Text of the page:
This article first appeared on Malta Today
I was under the impression that the main concern of a country rocked by a high-profile murder would be to find the motive and culprits behind it and ensure that justice is served.
But the roller coaster of events since 16 October seem to indicate otherwise.
Let us take what happened last night with the Lovin Malta article. Referring to the open-air concert which was to take place in front of Parliament on 11 November, it reported that “informed sources told Lovin Malta some musicians have been warned by people high up in government they risk losing their jobs if they attend. This website is in possession of more details, but has chosen to preserve them so as to safeguard the workers’ jobs.”
Understandably this sparked outrage, but was soon followed by swift denial by none other than one of the organizers, Michelle Castelletti:
“I have not been threatened in any way, shape or form – far from it and I refuse to be used as a pawn in a political game.
It is with a saddened heart and immense disillusionment in society that I am hereby cancelling what was supposed to be a “silent” demonstration of unity, where music was to speak instead of words.
My sincerest gratitude and apologies to Arts Council Malta, who could not have been more supportive.”
In promoting the concert, the organizers had made the following appeal: “Let us all, as one nation, in solidarity, prove that this has not broken us, that we can still stand as one, that we are bigger than this, and that, together, we shall always stand up for what is right.
I believe we are stronger. I believe in Malta.“
What bitter irony that the concert, whose sole aim was to set aside partisan differences, was itself a victim of the very malaise it was trying to cure.
But is there even a cure? Or is it, as I wrote last week, something which will remain forever and ever Amen, inevitably a trait of this nation, especially as there are those who seem to have vested interests in retaining the status quo?
While I am trying to give this report the benefit of the doubt, it still makes absolutely no sense. What does anyone in Government have to gain by threatening musicians in such a way? With all eyes scrutinizing every step Muscat makes in how he is handling this tragic murder, he and his administration cannot afford to put a foot wrong. He has been called out repeatedly every time he fails to do something, or for using an insensitive choice of words; he was criticized for calling a day of national mourning only after the funeral arrangements were made and for not holding a minute’s silence in Parliament. His use of the phrase “tinfaqa’ f’wiċċhom” which was translated as “blow up in their face” was met by a collective wince and a horrified gasp.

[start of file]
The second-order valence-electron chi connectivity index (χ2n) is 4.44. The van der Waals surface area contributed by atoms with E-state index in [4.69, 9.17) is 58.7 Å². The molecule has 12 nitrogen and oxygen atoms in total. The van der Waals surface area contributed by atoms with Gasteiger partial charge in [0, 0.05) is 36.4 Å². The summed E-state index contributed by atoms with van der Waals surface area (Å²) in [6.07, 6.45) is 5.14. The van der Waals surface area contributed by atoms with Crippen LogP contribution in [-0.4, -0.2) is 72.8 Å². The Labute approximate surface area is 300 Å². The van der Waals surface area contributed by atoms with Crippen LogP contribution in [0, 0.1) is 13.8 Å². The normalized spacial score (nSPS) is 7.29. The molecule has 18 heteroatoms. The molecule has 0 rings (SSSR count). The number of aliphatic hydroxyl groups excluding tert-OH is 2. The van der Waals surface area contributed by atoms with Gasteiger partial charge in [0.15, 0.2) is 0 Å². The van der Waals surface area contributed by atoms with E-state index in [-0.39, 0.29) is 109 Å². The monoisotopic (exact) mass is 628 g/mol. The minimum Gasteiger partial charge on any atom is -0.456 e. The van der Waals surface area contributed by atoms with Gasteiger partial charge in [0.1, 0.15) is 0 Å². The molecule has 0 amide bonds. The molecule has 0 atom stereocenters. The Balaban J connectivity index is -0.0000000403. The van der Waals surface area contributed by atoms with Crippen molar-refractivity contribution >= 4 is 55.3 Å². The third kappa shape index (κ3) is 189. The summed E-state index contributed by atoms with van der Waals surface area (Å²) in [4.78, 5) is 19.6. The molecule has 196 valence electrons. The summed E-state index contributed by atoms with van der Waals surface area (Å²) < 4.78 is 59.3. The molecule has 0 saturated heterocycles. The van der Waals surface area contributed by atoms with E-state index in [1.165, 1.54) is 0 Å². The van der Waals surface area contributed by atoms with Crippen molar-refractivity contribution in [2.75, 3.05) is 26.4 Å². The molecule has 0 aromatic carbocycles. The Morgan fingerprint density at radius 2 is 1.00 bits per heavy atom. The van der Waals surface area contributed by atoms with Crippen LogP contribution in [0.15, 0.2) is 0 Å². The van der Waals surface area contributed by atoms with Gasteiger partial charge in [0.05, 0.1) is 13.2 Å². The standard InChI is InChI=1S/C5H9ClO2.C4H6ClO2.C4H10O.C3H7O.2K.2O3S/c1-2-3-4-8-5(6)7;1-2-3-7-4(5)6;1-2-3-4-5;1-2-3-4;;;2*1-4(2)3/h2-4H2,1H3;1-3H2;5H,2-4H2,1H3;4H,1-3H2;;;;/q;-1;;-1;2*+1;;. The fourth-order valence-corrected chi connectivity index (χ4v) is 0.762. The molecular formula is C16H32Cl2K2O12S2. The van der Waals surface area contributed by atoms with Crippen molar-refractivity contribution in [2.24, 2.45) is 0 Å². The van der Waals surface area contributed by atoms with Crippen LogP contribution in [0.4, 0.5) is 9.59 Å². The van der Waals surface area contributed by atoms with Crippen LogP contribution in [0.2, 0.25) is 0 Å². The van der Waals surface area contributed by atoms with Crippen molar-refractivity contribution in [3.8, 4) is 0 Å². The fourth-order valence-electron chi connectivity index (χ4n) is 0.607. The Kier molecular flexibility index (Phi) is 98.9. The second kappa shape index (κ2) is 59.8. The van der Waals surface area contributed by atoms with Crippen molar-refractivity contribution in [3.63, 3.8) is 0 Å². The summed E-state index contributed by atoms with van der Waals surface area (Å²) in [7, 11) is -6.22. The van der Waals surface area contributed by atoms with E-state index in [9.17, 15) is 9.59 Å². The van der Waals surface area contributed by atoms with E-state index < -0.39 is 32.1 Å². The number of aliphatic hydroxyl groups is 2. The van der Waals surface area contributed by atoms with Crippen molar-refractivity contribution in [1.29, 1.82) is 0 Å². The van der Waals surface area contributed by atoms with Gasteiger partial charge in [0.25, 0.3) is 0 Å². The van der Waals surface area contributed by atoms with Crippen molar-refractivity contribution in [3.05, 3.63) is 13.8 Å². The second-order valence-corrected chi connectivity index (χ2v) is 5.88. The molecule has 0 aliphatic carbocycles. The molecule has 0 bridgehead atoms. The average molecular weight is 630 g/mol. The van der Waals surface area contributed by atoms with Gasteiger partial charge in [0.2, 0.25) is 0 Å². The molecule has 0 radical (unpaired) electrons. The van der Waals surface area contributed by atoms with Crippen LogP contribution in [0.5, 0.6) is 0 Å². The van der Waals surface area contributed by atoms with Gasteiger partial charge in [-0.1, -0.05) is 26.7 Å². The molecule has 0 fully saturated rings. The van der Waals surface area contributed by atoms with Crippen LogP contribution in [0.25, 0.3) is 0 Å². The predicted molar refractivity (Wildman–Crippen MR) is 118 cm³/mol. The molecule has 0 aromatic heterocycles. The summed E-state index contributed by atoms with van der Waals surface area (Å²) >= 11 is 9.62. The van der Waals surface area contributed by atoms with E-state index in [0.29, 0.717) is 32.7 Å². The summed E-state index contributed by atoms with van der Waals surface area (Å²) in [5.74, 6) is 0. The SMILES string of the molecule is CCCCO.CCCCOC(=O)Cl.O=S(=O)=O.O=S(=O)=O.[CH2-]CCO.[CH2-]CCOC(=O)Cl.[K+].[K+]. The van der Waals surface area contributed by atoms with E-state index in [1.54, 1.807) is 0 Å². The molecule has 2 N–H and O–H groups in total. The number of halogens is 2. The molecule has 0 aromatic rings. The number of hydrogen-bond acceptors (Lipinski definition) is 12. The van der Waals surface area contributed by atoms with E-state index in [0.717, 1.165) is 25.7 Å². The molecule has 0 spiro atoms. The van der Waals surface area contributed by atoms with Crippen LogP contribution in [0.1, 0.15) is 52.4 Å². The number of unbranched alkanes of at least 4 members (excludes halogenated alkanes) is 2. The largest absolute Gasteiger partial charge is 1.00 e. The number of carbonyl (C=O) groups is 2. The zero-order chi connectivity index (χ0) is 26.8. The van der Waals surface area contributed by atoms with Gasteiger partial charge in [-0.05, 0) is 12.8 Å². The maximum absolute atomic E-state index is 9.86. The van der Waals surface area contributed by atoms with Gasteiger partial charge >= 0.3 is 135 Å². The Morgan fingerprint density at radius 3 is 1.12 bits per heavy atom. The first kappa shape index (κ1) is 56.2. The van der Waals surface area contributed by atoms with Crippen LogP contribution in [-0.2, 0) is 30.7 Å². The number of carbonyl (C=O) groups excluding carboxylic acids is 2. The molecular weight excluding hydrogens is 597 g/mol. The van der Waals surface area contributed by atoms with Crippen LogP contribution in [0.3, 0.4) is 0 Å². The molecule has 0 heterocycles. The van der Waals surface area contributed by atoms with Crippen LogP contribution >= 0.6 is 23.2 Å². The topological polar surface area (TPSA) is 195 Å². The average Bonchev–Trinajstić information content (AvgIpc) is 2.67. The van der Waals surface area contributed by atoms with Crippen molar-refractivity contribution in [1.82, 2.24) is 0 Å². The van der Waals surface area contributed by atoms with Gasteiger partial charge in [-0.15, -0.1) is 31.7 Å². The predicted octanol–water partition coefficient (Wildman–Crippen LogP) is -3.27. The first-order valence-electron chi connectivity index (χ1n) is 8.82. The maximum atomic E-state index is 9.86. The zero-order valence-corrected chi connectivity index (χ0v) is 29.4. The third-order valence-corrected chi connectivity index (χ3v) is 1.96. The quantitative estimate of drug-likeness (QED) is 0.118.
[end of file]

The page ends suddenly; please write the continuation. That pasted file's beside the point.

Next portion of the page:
Now I’m not saying it is impossible for someone to have been openly or subtly threatened (we all know of people who have been threatened with their jobs for voicing their respective political beliefs, even those who work with the private sector) – but my point is that in this particular case, for very obvious reasons, doing so would spell political suicide for an already beleaguered Labour Government.
At the time of writing, Lovin Malta is still standing by its story, but understandably, readers of the website are demanding for names to be named in order to decide who to believe. It is clear from the general reaction that there are many people who are simply not going to blindly accept a story based on vague sources just because a news portal said so. For, if our institutions are currently suffering from the public’s complete loss of faith in them, another casualty along the way has also been the media, which more than ever is being looked at with suspicion and mistrust as readers openly speculate about ulterior motives and hidden agendas in this highly charged climate.
When articles such as this are published, public opinion is thrown even more into a whirlwind as they ask themselves who they should trust as an objective source of news. Who can blame them? Even those of us who are news junkies for a living and who try to read absolutely everything to get every angle of a story, in order to get at the ‘truth’, are often flummoxed and bewildered. With a low attention span and an ever lower threshold when it comes to having the patience to read a full article rather than just the headline and blurb, I am not surprised that many just throw in the towel and switch off.
So again, do we really want justice to be served? And, just as crucially, do we really want our institutions to be strengthened and for true separation of powers which is essential for a functioning democracy?
If we really do want these things, then why do we keep getting tangled in that never-ending and futile mantra we have had on a loop for decades, “min mhux magħna, kontra tagħna”? (those who are not with us, are against us). There can be no shades of grey for some people, you are not allowed to see both points of view or question, but you must pick a side, choose a side and nail your mast to that side forever more.
But, here is a news flash, not everyone wants to pick sides, some of us simply want the truth.